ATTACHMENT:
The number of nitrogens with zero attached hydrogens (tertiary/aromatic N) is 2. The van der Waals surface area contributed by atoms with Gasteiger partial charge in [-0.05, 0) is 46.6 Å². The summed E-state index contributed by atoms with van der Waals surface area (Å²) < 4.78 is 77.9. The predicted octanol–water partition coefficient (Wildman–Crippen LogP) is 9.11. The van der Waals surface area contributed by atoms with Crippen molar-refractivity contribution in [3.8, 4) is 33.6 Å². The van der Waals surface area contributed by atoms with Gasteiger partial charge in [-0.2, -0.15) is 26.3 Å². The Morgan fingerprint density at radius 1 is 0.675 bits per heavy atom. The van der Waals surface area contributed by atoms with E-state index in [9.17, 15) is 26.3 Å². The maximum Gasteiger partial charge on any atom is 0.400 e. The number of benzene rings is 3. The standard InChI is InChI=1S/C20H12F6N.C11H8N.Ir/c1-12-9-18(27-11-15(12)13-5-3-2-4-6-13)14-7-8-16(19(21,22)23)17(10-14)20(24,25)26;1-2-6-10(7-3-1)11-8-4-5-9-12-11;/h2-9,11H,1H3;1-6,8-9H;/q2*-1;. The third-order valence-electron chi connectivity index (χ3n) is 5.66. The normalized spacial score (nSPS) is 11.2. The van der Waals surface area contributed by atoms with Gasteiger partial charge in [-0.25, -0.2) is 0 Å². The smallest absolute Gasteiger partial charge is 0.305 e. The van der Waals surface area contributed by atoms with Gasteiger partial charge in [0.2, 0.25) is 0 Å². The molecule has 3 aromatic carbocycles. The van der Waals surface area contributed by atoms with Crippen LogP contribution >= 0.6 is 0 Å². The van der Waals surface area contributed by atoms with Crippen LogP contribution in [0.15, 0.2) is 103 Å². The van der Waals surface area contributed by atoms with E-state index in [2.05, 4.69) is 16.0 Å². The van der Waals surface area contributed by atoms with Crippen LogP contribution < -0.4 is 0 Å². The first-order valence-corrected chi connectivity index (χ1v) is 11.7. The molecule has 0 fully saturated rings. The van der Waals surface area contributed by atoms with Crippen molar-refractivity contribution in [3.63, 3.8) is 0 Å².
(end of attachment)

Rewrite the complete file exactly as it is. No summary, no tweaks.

The number of nitrogens with zero attached hydrogens (tertiary/aromatic N) is 2. The van der Waals surface area contributed by atoms with Gasteiger partial charge in [-0.05, 0) is 46.6 Å². The summed E-state index contributed by atoms with van der Waals surface area (Å²) < 4.78 is 77.9. The predicted octanol–water partition coefficient (Wildman–Crippen LogP) is 9.11. The van der Waals surface area contributed by atoms with Crippen molar-refractivity contribution in [3.8, 4) is 33.6 Å². The van der Waals surface area contributed by atoms with Gasteiger partial charge in [-0.2, -0.15) is 26.3 Å². The Morgan fingerprint density at radius 1 is 0.675 bits per heavy atom. The van der Waals surface area contributed by atoms with E-state index in [9.17, 15) is 26.3 Å². The maximum Gasteiger partial charge on any atom is 0.400 e. The number of benzene rings is 3. The standard InChI is InChI=1S/C20H12F6N.C11H8N.Ir/c1-12-9-18(27-11-15(12)13-5-3-2-4-6-13)14-7-8-16(19(21,22)23)17(10-14)20(24,25)26;1-2-6-10(7-3-1)11-8-4-5-9-12-11;/h2-9,11H,1H3;1-6,8-9H;/q2*-1;. The third-order valence-electron chi connectivity index (χ3n) is 5.66. The normalized spacial score (nSPS) is 11.2. The van der Waals surface area contributed by atoms with Gasteiger partial charge in [-0.25, -0.2) is 0 Å². The smallest absolute Gasteiger partial charge is 0.305 e. The van der Waals surface area contributed by atoms with Gasteiger partial charge in [0.2, 0.25) is 0 Å². The molecule has 3 aromatic carbocycles. The van der Waals surface area contributed by atoms with Crippen LogP contribution >= 0.6 is 0 Å². The van der Waals surface area contributed by atoms with Crippen LogP contribution in [0.15, 0.2) is 103 Å². The van der Waals surface area contributed by atoms with E-state index in [2.05, 4.69) is 16.0 Å². The van der Waals surface area contributed by atoms with Crippen LogP contribution < -0.4 is 0 Å². The first-order valence-corrected chi connectivity index (χ1v) is 11.7. The molecule has 0 fully saturated rings. The van der Waals surface area contributed by atoms with Crippen molar-refractivity contribution in [3.63, 3.8) is 0 Å².